Amazing

guys you are – that’s my poor attempt at Yoda.  Epic fail.  Anyway, I just wanted to say you guys had some great insights for this week’s discussion and I LOVE that you’re even asking each other questions or encouraging them to see the “Other Side.”  🙂

James’ Week 15 Blog

When it comes to the audience, they are more or less considered the supporters of a particular platform. However, they should not decide editorial decision in the media simply because they are more followers than self –taught leaders. The audience with no disrespect can be less be less educated on certain subjects compared to the people who have studied them for years. Yes, the audience has the power to decide what is best for their community, however, most people in an audience might not think for themselves unless they think outside of group though. Without thinking outside of the box, an audience cannot truly have ideas of their own, which is why they cannot make editorial decisions.
Another problem with community organized journalism is that it could be taken over by activists instead of the actual citizens themselves. according to page 220 in the textbook, they said,  “While this example of public journalism sought to increase community involvement, plenty of critics wondered whether the paper had taken on an activist role it should not have. (Rosen, 1999, pp. 27-33)”

However, It could also be said that subjective though could also ruin editorial decisions because of one person being the informational gatekeeper for everyone else’s ideas or perspectives of what happens. This is why polling is a big deal because it is a better way of providing public opinion on a topic that is conflicting or controversial. Polls are not always accurate but neither are humans in the grand scheme of things. The audience has a right to express their opinion under the first amendment. However, they do not have the right to make editorial decisions without the editor’s consent on the matter.–

James’ Week 14 Blog Post

When it came to taking the photo of Captain Bernard’s injuries, The Associated Press (AP) had the rights to take the photo. However, there were some backlashes in order for the photo to be put up on the article. The journalists defended the decision even though Defense secretary: Robert Gates denounced the Associated Press’ decision the leave the photo up. When it comes to someone with a high position such as the secretary of defense, the associated press would still have the right to make the decision and are protected under the freedom of the press.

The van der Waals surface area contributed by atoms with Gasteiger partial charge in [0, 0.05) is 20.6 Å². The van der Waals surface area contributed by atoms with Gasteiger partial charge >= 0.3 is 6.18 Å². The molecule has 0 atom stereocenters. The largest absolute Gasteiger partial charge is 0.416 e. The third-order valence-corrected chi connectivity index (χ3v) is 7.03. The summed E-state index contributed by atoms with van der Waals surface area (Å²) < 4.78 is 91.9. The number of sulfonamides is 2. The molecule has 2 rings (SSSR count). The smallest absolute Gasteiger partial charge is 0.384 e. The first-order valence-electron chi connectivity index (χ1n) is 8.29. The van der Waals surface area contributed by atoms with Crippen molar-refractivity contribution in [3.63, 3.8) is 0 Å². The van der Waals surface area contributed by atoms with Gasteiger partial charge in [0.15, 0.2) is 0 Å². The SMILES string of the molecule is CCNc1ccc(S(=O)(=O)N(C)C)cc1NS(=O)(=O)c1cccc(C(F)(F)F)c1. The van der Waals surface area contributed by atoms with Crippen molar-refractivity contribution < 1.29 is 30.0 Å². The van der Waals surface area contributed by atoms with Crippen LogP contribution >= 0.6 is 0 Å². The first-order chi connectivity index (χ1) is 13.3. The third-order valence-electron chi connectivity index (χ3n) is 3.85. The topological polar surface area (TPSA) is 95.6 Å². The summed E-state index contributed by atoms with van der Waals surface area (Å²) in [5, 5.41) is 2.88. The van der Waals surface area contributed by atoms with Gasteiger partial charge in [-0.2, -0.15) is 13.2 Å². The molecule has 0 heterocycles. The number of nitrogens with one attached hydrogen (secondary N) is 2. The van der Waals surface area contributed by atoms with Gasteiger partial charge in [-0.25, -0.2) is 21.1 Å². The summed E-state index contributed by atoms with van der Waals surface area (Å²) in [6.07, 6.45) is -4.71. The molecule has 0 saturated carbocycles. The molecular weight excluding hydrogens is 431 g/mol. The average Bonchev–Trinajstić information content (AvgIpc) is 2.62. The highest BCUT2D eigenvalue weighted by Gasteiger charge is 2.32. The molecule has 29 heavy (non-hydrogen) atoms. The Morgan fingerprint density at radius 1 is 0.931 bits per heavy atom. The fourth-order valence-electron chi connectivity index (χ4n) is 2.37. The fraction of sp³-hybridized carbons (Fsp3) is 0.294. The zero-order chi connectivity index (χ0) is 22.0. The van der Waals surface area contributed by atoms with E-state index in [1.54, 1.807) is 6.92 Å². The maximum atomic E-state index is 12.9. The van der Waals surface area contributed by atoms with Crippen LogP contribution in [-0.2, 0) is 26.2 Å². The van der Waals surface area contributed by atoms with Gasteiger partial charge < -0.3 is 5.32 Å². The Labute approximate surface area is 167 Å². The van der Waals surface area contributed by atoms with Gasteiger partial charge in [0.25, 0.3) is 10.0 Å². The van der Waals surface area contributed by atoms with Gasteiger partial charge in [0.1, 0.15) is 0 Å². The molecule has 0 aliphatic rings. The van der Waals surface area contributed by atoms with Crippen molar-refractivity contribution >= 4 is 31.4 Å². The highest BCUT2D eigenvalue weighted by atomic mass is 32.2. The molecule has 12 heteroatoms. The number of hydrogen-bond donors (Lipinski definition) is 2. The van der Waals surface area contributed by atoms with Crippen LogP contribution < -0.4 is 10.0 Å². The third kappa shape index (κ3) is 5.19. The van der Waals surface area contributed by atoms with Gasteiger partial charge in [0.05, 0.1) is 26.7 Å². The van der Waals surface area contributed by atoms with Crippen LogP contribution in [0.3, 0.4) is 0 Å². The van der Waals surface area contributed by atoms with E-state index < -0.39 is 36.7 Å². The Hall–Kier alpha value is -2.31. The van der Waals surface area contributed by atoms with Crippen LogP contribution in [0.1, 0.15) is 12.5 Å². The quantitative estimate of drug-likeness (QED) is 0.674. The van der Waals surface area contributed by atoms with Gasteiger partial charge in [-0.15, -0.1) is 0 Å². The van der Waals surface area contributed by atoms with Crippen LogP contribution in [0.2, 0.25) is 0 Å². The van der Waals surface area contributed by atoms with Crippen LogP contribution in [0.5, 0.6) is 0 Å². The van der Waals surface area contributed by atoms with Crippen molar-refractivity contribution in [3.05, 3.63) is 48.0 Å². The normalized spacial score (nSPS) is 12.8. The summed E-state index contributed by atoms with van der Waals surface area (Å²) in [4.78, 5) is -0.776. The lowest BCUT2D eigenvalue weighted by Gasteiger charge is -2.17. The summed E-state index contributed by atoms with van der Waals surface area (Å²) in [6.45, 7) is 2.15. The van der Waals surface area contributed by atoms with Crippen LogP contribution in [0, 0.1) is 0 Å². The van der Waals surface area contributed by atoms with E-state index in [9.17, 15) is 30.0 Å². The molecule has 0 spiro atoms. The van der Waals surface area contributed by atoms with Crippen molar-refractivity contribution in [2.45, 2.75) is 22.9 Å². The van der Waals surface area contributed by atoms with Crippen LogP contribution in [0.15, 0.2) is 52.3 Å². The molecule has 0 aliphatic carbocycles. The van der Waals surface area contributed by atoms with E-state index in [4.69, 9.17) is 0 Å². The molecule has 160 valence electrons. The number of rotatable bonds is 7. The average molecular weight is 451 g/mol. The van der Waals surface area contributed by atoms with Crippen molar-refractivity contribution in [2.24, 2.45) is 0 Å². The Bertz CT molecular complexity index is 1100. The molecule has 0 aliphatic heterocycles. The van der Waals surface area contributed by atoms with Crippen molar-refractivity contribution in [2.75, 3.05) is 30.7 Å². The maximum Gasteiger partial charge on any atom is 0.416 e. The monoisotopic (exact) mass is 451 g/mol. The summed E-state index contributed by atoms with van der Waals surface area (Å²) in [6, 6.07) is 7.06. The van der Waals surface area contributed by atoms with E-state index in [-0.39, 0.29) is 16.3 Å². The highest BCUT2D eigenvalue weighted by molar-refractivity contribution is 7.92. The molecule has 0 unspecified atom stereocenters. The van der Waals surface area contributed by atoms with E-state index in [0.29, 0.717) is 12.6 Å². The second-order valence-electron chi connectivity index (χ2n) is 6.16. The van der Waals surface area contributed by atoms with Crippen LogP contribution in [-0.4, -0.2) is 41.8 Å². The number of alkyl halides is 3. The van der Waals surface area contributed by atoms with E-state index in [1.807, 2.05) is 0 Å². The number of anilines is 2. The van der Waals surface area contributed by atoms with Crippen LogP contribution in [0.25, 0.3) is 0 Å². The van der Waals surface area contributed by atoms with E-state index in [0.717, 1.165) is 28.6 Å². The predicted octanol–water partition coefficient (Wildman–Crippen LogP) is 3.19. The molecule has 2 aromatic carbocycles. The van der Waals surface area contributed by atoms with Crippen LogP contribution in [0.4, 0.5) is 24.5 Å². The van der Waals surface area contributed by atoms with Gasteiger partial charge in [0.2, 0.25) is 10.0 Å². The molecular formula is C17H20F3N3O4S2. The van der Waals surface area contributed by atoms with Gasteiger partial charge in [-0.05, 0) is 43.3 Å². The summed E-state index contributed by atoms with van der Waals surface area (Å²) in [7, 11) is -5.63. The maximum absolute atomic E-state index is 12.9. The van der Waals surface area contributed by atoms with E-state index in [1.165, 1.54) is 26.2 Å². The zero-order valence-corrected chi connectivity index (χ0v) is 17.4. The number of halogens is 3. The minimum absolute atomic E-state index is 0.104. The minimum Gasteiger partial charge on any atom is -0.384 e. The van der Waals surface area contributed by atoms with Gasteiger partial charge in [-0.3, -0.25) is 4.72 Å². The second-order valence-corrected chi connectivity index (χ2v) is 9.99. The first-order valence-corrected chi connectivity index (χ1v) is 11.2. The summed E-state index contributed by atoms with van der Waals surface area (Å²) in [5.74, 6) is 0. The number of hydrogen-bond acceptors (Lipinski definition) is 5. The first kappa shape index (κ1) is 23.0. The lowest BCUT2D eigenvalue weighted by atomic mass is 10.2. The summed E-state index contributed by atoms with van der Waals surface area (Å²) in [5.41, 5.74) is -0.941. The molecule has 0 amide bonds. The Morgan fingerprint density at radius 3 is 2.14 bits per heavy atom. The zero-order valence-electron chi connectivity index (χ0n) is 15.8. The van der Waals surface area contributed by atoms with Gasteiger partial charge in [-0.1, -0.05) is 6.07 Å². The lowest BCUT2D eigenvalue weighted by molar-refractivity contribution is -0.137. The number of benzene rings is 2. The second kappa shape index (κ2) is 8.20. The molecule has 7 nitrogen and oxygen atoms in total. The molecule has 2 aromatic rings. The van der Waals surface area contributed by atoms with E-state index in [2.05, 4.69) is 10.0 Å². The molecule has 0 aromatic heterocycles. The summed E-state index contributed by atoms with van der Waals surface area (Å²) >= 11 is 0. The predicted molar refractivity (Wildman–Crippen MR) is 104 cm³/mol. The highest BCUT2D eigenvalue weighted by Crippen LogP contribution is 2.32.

I would be nice to have to OK gesture from the marines, but you do not need their approval unless the information was not public knowledge. Classified information would have been protected. However, Captain Bernard’s injury happened in a public setting, which would make it legal for AP to publish the article with the photos to match.

Despite the AP having the right to publish the photos they would suffer some backlash in the process. However the backlash would mostly end up being harsh criticisms of the photos being published, and not for weather the AP should face consequences for it. Other than criticism, the AP should not have to suffer any other consequences for publishing the photo.

Kaitlyn’s Week 14 Post

If I had been the editor for the Associated Press, I would not have published this photos of Lance Cpl. Bernard in the “Moment of Death in War” coverage. While some journalists defended its use and agreed with the decision, I believe that blatantly ignoring his father’s request to not use the graphic photo was unethical.

I do believe that getting the “go ahead” from the Marines was an important part of the decision to publish, however, that would not have influenced my decision to publish against the family’s wishes. In my opinion, the photo should have only been published if the father hadn’t expressed his opposition to it.

The article How Newsrooms Handle Graphic Images of Violence from Nieman Reports discusses the ethical questions surrounding publishing images of violence and death. It emphasizes the importance of these images being published in order to inform of an event’s severity and make stories more impactful, while also expressing concerns about how some may be too traumatic for children or people with close connections to the subject.

With this in mind, I think that even though the photo showed “the real consequences of war,” I think this could have been accomplished using other information, such as the death toll and personal stories told by Marines’ families and perhaps other photos that weren’t necessarily of one specific individual.

https://niemanreports.org/articles/how-newsrooms-handle-graphic-images-of-violence/

Week 14 Blog: Moment of Death in War

Write 200-300 words as if you’re putting on the editor’s hat in the 2009 “Moment of Death and War” coverage, Plaisance, Pg. 180.  Would you have published the photos of Lance Cpl. Bernard?  Why or why not?  Do you think having the “OK” from the Marines for the photos prior to publication would have influenced your decision?  Why or why not?  Do you feel the photographer had to show those photos to the Marines for approval first?  What conditions would have resulted in you publishing or not publishing those photos as a news organization?